In X sine distortion, go through each horizontal line in the texture, add a value of sine multiplied by a coefficient (specified by the user) to the offset of each horizontal line. The period is also specified by the user. Y sine distortion is the same except for the vertical lines.

Glance at the source code now to understand it fully.

Now to introduce you to the power of my generator, if you have an image, and you sine distort it and set the current operation of WritePixel to plus, minus etc, if you do plus for WritePixel's operation it looks cool, or minus, you get transparent curves of sine on the image and cool lighting effects.

Distortion (iii) Whirl

This one is really nice, to see what it looks like check out the Twirl picture in Ile's article on texture generation.

We can see easily from the picture that each point inside some radius is rotated by a certain amount based on its distance from the center of the image.

So, what we do is, interpolate the angle we are rotating from 0...2pi in radius steps, so the delta is (in coding syntax):

Angle = 2 * PI / Radius;

But, what we want is to go through each pixel and determine what rotation it should be at, so we find out what fraction of the radius it is away from the center of the image and then divide by that to find the angle for that pixel. I feel like I'm over-complicating this, it's simple. So for any pixel it is:

Angle = 2 * PI / (DistanceFromCenter / Radius);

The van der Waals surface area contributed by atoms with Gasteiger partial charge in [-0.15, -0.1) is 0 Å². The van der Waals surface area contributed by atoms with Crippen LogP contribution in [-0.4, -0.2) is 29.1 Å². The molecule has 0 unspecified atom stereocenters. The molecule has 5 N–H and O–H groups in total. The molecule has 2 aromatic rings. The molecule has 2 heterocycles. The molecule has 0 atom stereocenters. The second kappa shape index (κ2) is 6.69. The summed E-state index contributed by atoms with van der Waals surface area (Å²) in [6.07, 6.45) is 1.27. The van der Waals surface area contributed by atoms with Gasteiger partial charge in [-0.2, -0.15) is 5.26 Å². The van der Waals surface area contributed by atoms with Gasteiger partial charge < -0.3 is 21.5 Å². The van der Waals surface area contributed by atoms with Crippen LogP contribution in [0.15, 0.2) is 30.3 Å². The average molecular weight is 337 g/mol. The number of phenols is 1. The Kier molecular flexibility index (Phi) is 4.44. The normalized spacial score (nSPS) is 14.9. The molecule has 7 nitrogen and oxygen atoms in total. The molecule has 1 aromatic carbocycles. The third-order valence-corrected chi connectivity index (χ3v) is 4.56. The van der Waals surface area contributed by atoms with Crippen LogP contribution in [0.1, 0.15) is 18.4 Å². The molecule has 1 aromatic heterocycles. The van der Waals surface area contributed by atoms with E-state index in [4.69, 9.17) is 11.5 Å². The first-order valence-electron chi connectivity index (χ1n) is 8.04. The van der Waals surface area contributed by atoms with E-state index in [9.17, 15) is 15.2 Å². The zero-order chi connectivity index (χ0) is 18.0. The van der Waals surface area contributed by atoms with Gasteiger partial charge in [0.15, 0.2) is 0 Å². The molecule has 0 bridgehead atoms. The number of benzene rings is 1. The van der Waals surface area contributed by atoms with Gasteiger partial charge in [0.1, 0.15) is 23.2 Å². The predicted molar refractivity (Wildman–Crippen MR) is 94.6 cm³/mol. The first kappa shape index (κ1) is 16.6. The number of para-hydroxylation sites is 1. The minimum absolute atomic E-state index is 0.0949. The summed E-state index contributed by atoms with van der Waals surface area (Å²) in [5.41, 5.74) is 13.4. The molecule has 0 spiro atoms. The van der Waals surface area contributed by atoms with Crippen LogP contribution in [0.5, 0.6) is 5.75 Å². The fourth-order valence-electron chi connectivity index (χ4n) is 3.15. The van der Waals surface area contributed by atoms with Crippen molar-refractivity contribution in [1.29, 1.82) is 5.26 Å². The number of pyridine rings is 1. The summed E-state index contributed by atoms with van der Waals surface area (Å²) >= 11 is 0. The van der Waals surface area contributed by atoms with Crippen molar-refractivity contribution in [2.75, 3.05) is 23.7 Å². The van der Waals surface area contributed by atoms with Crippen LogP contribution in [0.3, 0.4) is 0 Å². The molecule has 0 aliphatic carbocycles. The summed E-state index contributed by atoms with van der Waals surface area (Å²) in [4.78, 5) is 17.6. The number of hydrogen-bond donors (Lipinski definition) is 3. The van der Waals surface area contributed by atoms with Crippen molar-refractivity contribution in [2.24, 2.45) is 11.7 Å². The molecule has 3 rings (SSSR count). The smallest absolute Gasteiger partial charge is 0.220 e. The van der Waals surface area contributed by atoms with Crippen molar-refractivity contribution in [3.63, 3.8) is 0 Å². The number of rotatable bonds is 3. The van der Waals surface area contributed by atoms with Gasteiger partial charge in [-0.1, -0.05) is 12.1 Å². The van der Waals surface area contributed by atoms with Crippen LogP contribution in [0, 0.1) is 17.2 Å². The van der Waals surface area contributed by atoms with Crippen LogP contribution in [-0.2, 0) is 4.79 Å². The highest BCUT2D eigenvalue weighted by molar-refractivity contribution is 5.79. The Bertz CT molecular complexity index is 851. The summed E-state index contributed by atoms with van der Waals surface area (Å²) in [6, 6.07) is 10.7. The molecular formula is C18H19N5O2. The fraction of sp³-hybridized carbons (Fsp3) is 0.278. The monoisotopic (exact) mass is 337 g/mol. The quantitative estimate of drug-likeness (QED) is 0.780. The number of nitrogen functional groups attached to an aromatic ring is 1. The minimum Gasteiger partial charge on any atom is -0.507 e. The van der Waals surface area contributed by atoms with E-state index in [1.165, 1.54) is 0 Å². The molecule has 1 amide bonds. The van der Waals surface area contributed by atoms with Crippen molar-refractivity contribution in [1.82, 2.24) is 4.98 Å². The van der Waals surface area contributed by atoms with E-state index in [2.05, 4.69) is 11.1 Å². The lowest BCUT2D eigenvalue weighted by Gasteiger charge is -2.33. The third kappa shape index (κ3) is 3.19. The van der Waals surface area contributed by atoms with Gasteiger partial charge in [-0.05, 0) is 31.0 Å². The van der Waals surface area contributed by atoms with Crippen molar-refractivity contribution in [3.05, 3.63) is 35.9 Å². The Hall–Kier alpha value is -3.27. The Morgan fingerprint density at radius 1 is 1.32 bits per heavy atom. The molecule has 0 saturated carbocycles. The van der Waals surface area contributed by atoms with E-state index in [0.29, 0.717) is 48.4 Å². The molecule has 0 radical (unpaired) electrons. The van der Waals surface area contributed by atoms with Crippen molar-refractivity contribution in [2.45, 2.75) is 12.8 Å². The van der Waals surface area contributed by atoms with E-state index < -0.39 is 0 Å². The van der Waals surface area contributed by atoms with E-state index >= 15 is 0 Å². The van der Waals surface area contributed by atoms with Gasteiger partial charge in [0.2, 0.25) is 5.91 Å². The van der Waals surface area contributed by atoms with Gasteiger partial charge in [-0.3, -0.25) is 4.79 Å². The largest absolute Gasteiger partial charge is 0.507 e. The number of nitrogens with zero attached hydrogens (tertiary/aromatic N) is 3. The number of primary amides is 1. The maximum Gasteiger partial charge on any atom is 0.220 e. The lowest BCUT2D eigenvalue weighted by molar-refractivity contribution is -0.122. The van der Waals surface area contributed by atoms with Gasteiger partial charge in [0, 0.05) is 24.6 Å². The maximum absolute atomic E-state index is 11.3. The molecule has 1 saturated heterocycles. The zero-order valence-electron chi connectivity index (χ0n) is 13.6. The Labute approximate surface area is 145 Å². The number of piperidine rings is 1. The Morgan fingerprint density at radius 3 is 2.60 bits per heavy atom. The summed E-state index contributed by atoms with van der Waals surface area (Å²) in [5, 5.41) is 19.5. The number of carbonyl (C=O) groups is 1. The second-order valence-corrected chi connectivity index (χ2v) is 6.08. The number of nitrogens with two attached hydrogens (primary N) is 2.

That just works out what fraction of the total distance we are away from the centre and finds out what fraction of the total rotation (2pi) we are at based on the distance, then we rotate the pixel by that amount.

Glance at the source code to see how all this fits together.

That's all well and good, but we could specify more information about the whirl (twirl is such a girly word ;)). We firstly specify the radius of the whirl, then, what point to rotate about in the image, it doesn't have to be the center, then how many whirls to do. The final equation for the angle is:

Angle(i) = 2 pi / d(i) / r / w;

(I didn't feel like writing a coding style equation.)

Where: d is the distance of this pixel from the point we are rotating about w is the number of whirls we are performing.

We could also have divided the 2 pi by w.

I hope I didn't make this seem to complicated, it's really simple, even I figured it out by staring at a whirly picture in The GIMP.

Distortion (iv) Map Offseting

This is a cool distortion, we take a texture object and use the rgb intensities of another texture object to determine the rgb coordinates of the image, um, that's bad, here's some pseudo code:

	Texture[this pixel].R = Texture [ Map.R[this pixel] ]
   Texture[this pixel].G = Texture [ Map.G[this pixel] ]
   Texture[this pixel].B = Texture [ Map.B[this pixel] ]

You can divide the offsets determined by the Map variable by something to get different results. For example, try creating a sine plasma, then on another object, a shade map, then map distorting the sine plasma with the shade map. It looks cool.

Distortion (v) Glass

I can't express how good this is. I'm sure you've coded glass effects before, water is a glass effect with an animated glass map.

If you don't know how bump mapping works, I'll explain because I remember staring at those two magical lines of bump mappers utterly puzzled: